Afghanistan 10 Afghanis banknote 1939 King Mohammed Zahir Shah

Afghanistan Banknotes 10 Afghanis banknote 1939 King Mohammed Zahir Shah
Afghanistan money currency 10 Afghanis banknote 1939 Darul Aman Palace in Kabul

Afghanistan Banknotes 10 Afghanis banknote 1939 King Mohammed Zahir Shah
Central Bank of Afghanistan - Da Afghanistan Bank

Obverse: Portrait of King Mohammed Zahir Shah in military uniform at left; Emblem of Afghanistan (1931-1973) at upper center.
Back: Darul Aman Palace in Kabul.
Watermark: Effigy of Mohammed Zahir Shah in profile.
Dimensions: 160 x 83 mm.
Printer: Bradbury Wilkinson & Co. Ltd., Surrey, England.

Afghanistan banknotes - Afghani currency
SH 1318 & 1325 (1939 & 1946) "King Mohammed Zahir Shah" Issue

2 Afghanis     5 Afghanis     10 Afghanis     20 Afghanis

Darul Aman Palace
Darul Aman Palace ("abode of peace" or, in a double meaning "abode of Aman[ullah]") is a European-style palace, now ruined, located about sixteen kilometers (ten miles) outside of the center of Kabul, Afghanistan.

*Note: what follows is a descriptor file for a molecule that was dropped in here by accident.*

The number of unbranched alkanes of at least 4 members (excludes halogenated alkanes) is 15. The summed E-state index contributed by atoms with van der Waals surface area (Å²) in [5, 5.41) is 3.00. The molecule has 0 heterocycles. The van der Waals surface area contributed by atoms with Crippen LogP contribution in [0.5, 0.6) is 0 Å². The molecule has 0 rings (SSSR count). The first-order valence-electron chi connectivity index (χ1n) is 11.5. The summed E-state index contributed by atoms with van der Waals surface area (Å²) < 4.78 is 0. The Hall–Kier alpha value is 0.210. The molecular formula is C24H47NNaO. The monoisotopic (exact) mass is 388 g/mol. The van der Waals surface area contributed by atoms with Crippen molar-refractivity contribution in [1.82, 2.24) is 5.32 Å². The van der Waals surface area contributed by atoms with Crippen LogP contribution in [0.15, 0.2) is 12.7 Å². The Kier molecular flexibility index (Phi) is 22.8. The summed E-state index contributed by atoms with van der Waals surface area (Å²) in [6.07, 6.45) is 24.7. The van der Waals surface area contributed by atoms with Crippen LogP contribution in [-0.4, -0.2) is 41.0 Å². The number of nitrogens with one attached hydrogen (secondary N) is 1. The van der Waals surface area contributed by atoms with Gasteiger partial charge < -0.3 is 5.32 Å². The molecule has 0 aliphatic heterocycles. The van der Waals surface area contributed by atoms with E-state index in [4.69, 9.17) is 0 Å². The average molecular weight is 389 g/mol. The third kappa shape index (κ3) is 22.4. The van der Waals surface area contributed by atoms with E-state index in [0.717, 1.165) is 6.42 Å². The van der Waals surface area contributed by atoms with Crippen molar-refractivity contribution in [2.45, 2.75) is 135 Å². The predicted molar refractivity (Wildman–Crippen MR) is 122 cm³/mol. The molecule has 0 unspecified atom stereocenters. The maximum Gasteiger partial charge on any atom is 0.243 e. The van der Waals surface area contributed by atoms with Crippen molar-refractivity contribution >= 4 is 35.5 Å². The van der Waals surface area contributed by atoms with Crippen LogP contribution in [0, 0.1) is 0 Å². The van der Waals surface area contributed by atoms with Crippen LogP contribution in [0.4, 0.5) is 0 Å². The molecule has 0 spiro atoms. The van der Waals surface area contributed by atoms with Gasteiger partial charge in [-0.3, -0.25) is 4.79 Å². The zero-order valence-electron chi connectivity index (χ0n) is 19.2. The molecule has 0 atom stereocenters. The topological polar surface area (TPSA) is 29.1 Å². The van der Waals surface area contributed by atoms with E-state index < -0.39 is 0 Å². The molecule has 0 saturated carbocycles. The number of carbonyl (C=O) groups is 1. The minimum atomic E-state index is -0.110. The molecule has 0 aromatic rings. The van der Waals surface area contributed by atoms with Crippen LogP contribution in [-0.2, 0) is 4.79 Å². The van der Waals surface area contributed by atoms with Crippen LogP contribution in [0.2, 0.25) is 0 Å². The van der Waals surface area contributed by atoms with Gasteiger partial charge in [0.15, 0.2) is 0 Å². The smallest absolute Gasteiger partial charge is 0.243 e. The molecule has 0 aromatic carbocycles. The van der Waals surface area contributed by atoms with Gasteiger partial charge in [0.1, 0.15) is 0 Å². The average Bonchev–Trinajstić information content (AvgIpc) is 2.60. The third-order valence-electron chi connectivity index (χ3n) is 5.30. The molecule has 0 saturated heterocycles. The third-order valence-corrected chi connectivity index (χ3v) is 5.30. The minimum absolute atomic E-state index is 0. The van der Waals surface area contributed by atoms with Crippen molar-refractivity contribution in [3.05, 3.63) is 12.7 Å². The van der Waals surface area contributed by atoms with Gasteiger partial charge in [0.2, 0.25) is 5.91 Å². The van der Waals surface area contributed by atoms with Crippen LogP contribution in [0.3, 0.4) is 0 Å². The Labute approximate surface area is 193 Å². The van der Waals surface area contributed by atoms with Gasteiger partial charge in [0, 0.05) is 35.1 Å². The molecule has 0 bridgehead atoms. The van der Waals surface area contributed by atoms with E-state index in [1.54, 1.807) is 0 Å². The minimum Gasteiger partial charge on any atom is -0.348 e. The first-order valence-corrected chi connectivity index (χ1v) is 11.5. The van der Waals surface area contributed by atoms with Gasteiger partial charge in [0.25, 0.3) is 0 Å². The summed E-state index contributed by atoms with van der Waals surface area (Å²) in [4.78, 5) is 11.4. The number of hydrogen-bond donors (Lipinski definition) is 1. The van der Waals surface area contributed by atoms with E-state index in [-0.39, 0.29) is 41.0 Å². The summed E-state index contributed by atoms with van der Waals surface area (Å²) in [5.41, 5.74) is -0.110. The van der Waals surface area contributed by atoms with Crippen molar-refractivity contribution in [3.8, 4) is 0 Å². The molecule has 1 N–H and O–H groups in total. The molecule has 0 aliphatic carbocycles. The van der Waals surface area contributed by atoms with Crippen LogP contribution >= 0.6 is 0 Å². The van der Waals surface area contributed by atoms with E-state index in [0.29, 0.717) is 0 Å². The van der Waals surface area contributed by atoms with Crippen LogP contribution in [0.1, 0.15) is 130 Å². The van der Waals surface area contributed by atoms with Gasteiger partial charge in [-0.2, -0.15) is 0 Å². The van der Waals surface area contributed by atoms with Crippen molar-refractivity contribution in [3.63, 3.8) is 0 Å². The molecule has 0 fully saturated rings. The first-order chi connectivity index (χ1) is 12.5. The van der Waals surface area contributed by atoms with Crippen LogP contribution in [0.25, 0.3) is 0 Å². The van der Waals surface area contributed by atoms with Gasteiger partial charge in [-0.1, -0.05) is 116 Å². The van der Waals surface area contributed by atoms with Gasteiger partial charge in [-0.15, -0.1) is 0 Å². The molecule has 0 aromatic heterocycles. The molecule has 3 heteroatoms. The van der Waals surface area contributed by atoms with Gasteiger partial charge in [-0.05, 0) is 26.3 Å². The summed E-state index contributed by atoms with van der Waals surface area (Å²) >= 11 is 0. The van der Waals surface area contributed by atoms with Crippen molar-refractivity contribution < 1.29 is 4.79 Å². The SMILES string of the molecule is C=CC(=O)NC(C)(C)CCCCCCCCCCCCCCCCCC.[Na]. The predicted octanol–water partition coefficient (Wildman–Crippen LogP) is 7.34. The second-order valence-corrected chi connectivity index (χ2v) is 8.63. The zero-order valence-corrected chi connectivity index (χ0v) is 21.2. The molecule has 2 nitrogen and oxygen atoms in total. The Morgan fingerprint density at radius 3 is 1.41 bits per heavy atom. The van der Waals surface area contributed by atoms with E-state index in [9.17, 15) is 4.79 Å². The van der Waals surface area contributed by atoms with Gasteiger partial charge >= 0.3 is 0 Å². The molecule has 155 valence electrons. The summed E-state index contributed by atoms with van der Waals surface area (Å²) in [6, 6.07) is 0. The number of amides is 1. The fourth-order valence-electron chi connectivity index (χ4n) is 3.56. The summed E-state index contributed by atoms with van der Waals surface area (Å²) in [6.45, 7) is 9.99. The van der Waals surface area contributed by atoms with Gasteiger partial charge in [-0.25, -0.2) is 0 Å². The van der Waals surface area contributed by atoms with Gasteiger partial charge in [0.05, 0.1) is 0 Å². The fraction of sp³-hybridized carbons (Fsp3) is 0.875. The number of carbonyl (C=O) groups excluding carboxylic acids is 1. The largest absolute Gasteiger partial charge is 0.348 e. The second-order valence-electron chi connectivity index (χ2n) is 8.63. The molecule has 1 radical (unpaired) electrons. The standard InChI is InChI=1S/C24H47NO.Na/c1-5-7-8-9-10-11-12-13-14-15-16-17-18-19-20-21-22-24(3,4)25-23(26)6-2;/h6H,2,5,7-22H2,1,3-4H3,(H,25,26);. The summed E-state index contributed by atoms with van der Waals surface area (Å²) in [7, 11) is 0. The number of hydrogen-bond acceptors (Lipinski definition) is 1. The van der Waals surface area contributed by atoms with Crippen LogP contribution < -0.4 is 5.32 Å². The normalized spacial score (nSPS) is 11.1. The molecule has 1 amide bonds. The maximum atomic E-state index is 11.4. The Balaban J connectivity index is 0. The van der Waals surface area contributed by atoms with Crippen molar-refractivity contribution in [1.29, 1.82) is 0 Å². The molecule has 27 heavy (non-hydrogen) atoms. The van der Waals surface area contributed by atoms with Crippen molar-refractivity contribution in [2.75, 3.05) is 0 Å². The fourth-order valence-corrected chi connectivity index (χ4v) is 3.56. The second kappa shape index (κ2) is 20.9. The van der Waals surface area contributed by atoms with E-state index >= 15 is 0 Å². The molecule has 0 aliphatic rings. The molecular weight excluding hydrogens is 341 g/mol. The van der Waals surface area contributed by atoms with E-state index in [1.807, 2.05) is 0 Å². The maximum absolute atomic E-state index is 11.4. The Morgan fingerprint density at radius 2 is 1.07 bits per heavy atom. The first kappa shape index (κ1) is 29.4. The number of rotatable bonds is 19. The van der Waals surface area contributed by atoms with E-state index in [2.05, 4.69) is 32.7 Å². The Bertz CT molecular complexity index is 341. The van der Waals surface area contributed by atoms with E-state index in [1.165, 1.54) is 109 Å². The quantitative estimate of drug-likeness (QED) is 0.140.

Darul Aman Palace was built in the early 1920s as a part of the endeavours of King Amanullah Khan to modernize Afghanistan. It was to be part of the new capital city (also called Darul Aman or Darulaman) that the king intended to build, connected to Kabul by a narrow gauge railway. The palace is an imposing neoclassical building on a hilltop overlooking a flat, dusty valley in the western part of the Afghan capital. Intended as the seat of a future parliament, the building was unused for many years after religious conservatives forced Amanullah from power and halted his reforms.
  Darul Aman Palace was gutted by fire in 1969. It was restored to house the Defence Ministry during the 1970s and 1980s. In the Communist coup of 1978, the building was set on fire. It was damaged again as rival Mujahideen factions fought for control of Kabul in the early 1990s. Heavy shelling by the Mujahideen after the end of the Soviet invasion left the building a gutted ruin.
  In 2005, a plan was unveiled to refurbish the palace for use as the seat of Afghanistan's future parliament. It was to be funded primarily by private donations from foreigners and wealthy Afghans. As of July 2010 there were no signs of renovation of the palace. The palace was reportedly part of the targets in attacks launched on 15 April 2012 for which the Taliban claimed responsibility.
  On a hill near the Darul Aman Palace stands the Tajbeg Palace, built as a residence for Amanullah, his wife, Queen Soraya, and their family.